Since touching the March 23 low, the rebound of Apple’s (NASDAQ:) stock has been remarkable. Shares have risen more than 50% since then and are up about 10% for the year. Currently trading at $318.89, the stock is poised to surpass its all-time high closing price of $327.20, reached on February 12, 2020, just before the pandemic hit the global economy.
As this broad market rally steams ahead, the big question going forward is whether this bullish trend is sustainable and is the time right to bet long on Apple’s stock? Possibly not.
The risks to the maker of iPhones, personal computers, tablets and wearables are growing. Perhaps the company’s biggest challenge right now is the re-emergence of the U.S.-China trade dispute. The latest blow to the already strained ties between the world’s two largest economies came when President Donald Trump this month extended his effort to curb Huawei Technologies’s access to the U.S. market and American suppliers.
Trump renewed a national emergency order for one year, which restricts Huawei and a second Chinese telecommunications company, ZTE Corp (HK:), from selling their equipment in the U.S.
The U.S. Department of Commerce later expanded its so-called entities list, which restricts access to American technology and other items, to include 24 Chinese companies and universities. The U.S.-China relationship has worsened dramatically in the past few months as Trump blamed China for mishandling the coronavirus pandemic that has so far killed about 100,000 people in the U.S. and shuttered its economy.
Hu Xijin, the influential editor of the Global Times, which has close ties to the Chinese government, has warned in a tweet that China may declare Apple, Qualcomm (NASDAQ:) and Cisco (NASDAQ:), as unreliable entities and stop buying planes from Boeing (NYSE:).
China’s Foreign Minister Wang Yi on Sunday said the U.S. was pushing relations to a “new Cold War,” as American politicians condemned Beijing after its latest move to impose a national security law on Hong Kong.
Because Apple has constructed a large network of suppliers in China, over the last few years, in order to reduce costs, it has become one of the most exposed stocks to the Asian country. The Cupertino, California-based tech giant employs an estimated two million people within the Apple supply-chain, in addition to a similar number of tech workers busy on the development of Apple apps. The company designs and sells most of its products in the U.S., but imports them from China after assembly.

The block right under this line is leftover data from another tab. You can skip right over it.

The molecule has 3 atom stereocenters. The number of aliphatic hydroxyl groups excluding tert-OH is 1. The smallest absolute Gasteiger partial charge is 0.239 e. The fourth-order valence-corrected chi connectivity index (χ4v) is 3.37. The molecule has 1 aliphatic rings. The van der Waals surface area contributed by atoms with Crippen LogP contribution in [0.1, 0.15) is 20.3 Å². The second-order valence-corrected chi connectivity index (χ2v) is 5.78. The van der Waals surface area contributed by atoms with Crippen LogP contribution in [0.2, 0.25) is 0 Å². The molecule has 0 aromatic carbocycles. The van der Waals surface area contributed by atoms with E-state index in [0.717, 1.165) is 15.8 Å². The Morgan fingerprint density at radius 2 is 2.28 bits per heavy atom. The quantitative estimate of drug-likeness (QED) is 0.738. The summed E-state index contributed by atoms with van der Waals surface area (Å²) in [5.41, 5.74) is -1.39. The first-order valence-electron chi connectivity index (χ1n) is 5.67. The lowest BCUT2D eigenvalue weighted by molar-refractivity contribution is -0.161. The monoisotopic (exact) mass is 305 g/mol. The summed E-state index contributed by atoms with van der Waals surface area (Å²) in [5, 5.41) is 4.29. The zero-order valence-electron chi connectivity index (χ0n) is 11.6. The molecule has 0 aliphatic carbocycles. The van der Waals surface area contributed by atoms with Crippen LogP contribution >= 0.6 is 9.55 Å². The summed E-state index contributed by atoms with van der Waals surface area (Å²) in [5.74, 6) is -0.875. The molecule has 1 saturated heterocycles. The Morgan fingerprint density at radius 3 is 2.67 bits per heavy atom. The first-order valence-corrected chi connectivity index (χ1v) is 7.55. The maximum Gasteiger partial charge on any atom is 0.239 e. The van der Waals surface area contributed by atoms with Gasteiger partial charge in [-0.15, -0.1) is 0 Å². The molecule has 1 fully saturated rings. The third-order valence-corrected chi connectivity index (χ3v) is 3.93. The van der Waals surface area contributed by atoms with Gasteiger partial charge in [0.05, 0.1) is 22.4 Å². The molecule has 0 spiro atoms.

Beyond the China risk, some analysts also have doubts whether the technology giant will quickly recover from the slump that came as a result of the pandemic.
Goldman Sachs, in a recent note, has downgraded Apple to sell from neutral, citing slowing iPhone demand as users hang on to phones longer, as well as stagnating services growth. The firm also sees a lingering effect on prices, wherein Apple is unable to charge more for smartphones.
Analyst Rod Hall said he was concerned about a delay in the launching of a 5G iPhone, which has been touted as one of the main growth drivers going forward. “Limited global travel at this crucial point in Apple’s 2020 iPhone final engineering and production process could result in a delayed launch this year,” he said.
While announcing its last month, Apple didn’t provide a forecast for the first time in more than a decade due to the ongoing complications from COVID-19.
The coming few days will be crucial for the sustainability of the rally in Apple stock as investors start taking into account their expectations for the seriousness of the China risk. Shares had underperformed at the height of the trade war last year and that might be the case again if the tension between the two economic powers escalates.